“We cannot meet the men of old face to face, but by reading their works we can see into their hearts … A man of deep understanding and keen observation will have the same pleasure in his mind as a crowd of revellers on the terrace in spring or travellers stopping for good music and food. Just as the orchid, king of fragrant flowers, becomes more fragrant when worn; so books, which are sovereign flowers too, reveal their beauty when studied and analysed. Let men of discrimination ponder this!”
One of the highlights of my week is hanging out with the 14-17 year olds in our Church youth group on Sunday evenings. The little glimpses I get into the world of young people today are worth their weight in platinum. For instance, I learned from them that it is entirely unnecessary to tie your shoelaces – you can just tuck the trailing ends into the shoe. I have also had the opportunity to familiarise myself with Harry Potter fan-fiction lingo (do you know for instance, what “headcanon accepted” means?).
This week’s insight bore down on me on the back of a couple of comments, overheard. Here’s a fact: a significant number of teenagers have an agonising, unrequited crush on Mister Darcy. This is definitely headcanon non-accepted stuff but it is real enough to invoke quite strong emotions.
I remember it well.
Yes, before I was old enough to have real girlfriends (and for a while after that, too), I confess I had a few romantic attachments to literary characters – never to more than one at a time, which suggests that these were fairly serious relationships. So this blog post is a tribute to those unreal beauties I loved between the ages of 9 and … er … about 17 if I’m honest!
Wow, this must have been the first cut; it still smarts to think about it. Arrietty was about 14, brave, redheaded with plaits and freckles. She kept a diary, she was an avid reader. She drove her parents crazy but I admired her adventurous spirit and she wasn’t judgemental about people. We spent hours together. I think it was awfully handy that she was small enough to fit in my pocket and knowing she was there sometimes gave me the chutzpah to scare my own parents by being adventurous – although I think my headcanon made a magical allowance for me to shrink down to her size sometimes too. I actually hit it off quite well with her parents, which was just as well.
I’m not sure how any of these “ended”, or even who came next, but at some point my heart moved on to …
Although not strictly a “literary” character, Kira deserves a mention. I grew up without television and we went to the cinema about once a year so I never saw the “Dark Crystal”. In fact, I met Kira in 3D, on a set of view-master slides (that’s a thing I’ll bet the youth group have never heard of). I fell for her pale complexion, rosy cheeks and elfish ears, and her sense of adventure. I watched the Dark Crystal for the first time a few years ago and was amazed to discover that my gelfling childhood sweetheart also had wings! She kept that a secret. In fact I think there was always a distance in our relationship. As much as I admired and adored her, the gelfling-human thing was never going to work out, and there was always that scruffy “Jen” lurking in the background.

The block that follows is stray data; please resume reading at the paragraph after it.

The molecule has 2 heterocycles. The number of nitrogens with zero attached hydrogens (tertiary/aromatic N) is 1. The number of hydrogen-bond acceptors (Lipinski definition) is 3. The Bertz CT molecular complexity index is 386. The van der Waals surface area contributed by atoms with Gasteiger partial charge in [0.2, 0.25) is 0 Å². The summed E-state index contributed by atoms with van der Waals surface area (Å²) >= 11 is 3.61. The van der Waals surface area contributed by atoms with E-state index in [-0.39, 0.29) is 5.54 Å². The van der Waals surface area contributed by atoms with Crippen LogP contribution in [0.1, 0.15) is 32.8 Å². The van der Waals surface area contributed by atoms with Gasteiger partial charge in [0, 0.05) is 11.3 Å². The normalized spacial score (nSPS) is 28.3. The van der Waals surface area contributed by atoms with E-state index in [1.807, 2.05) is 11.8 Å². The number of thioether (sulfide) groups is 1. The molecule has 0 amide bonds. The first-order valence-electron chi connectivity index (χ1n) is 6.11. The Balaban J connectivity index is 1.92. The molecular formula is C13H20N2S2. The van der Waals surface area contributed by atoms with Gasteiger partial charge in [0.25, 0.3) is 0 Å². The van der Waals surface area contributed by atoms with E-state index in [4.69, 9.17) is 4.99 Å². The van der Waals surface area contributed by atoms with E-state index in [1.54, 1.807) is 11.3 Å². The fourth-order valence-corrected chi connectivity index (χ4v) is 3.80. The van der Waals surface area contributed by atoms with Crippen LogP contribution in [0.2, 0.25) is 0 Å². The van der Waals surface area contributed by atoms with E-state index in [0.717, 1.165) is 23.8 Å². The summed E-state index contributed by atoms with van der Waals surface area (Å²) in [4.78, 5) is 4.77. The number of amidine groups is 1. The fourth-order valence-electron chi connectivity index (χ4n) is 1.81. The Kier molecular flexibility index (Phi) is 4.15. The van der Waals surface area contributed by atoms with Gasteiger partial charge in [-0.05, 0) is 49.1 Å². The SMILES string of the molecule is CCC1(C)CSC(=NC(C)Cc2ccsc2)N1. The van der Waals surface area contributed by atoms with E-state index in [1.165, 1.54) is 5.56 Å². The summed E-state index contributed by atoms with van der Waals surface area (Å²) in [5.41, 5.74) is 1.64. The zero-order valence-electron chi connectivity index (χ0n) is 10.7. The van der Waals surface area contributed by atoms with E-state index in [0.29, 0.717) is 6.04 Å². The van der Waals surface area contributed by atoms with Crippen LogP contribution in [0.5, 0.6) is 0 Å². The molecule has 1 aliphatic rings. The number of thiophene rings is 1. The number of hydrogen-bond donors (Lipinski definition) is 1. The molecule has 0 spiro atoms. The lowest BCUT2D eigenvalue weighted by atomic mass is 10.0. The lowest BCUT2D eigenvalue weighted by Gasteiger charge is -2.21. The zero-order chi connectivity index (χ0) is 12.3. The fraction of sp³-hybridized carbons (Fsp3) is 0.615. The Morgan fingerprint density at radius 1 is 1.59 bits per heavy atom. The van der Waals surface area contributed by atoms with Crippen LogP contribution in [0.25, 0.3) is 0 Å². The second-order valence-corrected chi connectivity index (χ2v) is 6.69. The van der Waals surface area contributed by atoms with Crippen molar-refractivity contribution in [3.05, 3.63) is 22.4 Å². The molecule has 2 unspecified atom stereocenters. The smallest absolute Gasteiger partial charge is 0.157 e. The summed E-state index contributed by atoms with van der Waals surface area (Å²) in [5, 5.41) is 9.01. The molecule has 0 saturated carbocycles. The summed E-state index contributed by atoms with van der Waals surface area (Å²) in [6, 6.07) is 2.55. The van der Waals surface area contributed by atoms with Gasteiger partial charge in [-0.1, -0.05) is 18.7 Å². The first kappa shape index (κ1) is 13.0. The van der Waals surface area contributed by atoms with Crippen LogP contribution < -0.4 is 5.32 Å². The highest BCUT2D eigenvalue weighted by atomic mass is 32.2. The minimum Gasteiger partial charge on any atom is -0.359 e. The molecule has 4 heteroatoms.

Perhaps I grew up a little at this point and realised I needed to date more human girls. But I couldn’t resist at least a little magic. Perhaps that’s why I gave my heart to …
She was a young witch, as vividly illustrated in the books, with a crooked hat and unmatched stockings. It was her endearing clumsiness that won me over. Dorrie and I hit it off because we were both misfits who always ended up doing things differently to everyone else. In fact, she was a proper disaster area! Being with her was so exciting, I never knew what was going to happen next. She always meant well but her spells hardly ever did what they were intended to. In spite of this she always came out on top of the day. I seem to remember she had a spell that made my bicycle fly, and she used to ride on the back of my bike with her cat, Gink. It was flipping romantic (headcanon non-accepted)!
We were pretty inseparable, but we must have grown apart eventually. I suppose, these literary characters never age with us so, at some point we outgrow them and find more age-appropriate sweethearts such as …
Polly was a humble maid who served Mrs Peabody, the wife of Mr Peabody, the watchmaker. I wanted, so very badly, to be Mr Peabody’s apprentice, “Job” and to whittle beautiful birds from scraps of wood to give to her as gifts. I wanted to sit in the pew across from her at church and catch her eye, like he did. I became extremely interested in horology and wood carving, and possibly even in going to church, on the strength of my fascination for Polly. She was brightly optimistic, in spite of Mrs Peabody being pretty harsh (as I recall) and she was simply kind in her thoughts towards those whom others were inclined to mock or ignore. There is no doubt that the time I spent with Polly made me a better person.
Yes, well, ahem … This was definitely one of those coming-of-age crushes. I don’t think anyone can read that scene with the cider and the kissing under the hay cart and not fall in love with Rosie. I guess she still haunts my summers, whenever the hedgerows are hot and fragrant and the beech woods are filled with secret green light and the chaff-dust of threshed wheat hangs in the air …
How about you? Did you give your heart away to someone you found in a book? Or is it just me?